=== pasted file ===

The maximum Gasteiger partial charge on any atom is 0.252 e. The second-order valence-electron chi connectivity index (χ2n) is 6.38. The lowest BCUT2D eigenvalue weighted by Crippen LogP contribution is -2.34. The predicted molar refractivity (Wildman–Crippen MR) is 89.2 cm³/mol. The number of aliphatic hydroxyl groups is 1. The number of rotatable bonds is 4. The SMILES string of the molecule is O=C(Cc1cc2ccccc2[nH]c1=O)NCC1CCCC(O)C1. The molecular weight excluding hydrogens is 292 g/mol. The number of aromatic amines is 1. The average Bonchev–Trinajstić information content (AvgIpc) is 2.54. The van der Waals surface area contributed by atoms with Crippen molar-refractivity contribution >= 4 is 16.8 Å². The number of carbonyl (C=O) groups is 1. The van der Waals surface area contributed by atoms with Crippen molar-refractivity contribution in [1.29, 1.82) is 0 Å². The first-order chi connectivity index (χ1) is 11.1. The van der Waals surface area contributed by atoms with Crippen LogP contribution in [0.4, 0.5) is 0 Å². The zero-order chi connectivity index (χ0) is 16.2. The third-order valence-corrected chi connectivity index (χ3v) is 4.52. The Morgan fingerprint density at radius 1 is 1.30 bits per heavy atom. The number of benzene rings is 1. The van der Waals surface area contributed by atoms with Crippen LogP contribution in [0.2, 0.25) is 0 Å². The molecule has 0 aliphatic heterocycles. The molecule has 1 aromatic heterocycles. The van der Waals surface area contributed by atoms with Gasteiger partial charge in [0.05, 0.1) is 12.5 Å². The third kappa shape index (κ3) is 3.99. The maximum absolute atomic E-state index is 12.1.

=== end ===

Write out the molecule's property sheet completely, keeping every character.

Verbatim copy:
The maximum Gasteiger partial charge on any atom is 0.252 e. The second-order valence-electron chi connectivity index (χ2n) is 6.38. The lowest BCUT2D eigenvalue weighted by Crippen LogP contribution is -2.34. The predicted molar refractivity (Wildman–Crippen MR) is 89.2 cm³/mol. The number of aliphatic hydroxyl groups is 1. The number of rotatable bonds is 4. The SMILES string of the molecule is O=C(Cc1cc2ccccc2[nH]c1=O)NCC1CCCC(O)C1. The molecular weight excluding hydrogens is 292 g/mol. The number of aromatic amines is 1. The average Bonchev–Trinajstić information content (AvgIpc) is 2.54. The van der Waals surface area contributed by atoms with Crippen molar-refractivity contribution >= 4 is 16.8 Å². The number of carbonyl (C=O) groups is 1. The van der Waals surface area contributed by atoms with Crippen molar-refractivity contribution in [1.29, 1.82) is 0 Å². The first-order chi connectivity index (χ1) is 11.1. The van der Waals surface area contributed by atoms with Crippen LogP contribution in [0.4, 0.5) is 0 Å². The zero-order chi connectivity index (χ0) is 16.2. The third-order valence-corrected chi connectivity index (χ3v) is 4.52. The Morgan fingerprint density at radius 1 is 1.30 bits per heavy atom. The number of benzene rings is 1. The van der Waals surface area contributed by atoms with Crippen LogP contribution in [0.2, 0.25) is 0 Å². The molecule has 0 aliphatic heterocycles. The molecule has 1 aromatic heterocycles. The van der Waals surface area contributed by atoms with Gasteiger partial charge in [0.05, 0.1) is 12.5 Å². The third kappa shape index (κ3) is 3.99. The maximum absolute atomic E-state index is 12.1.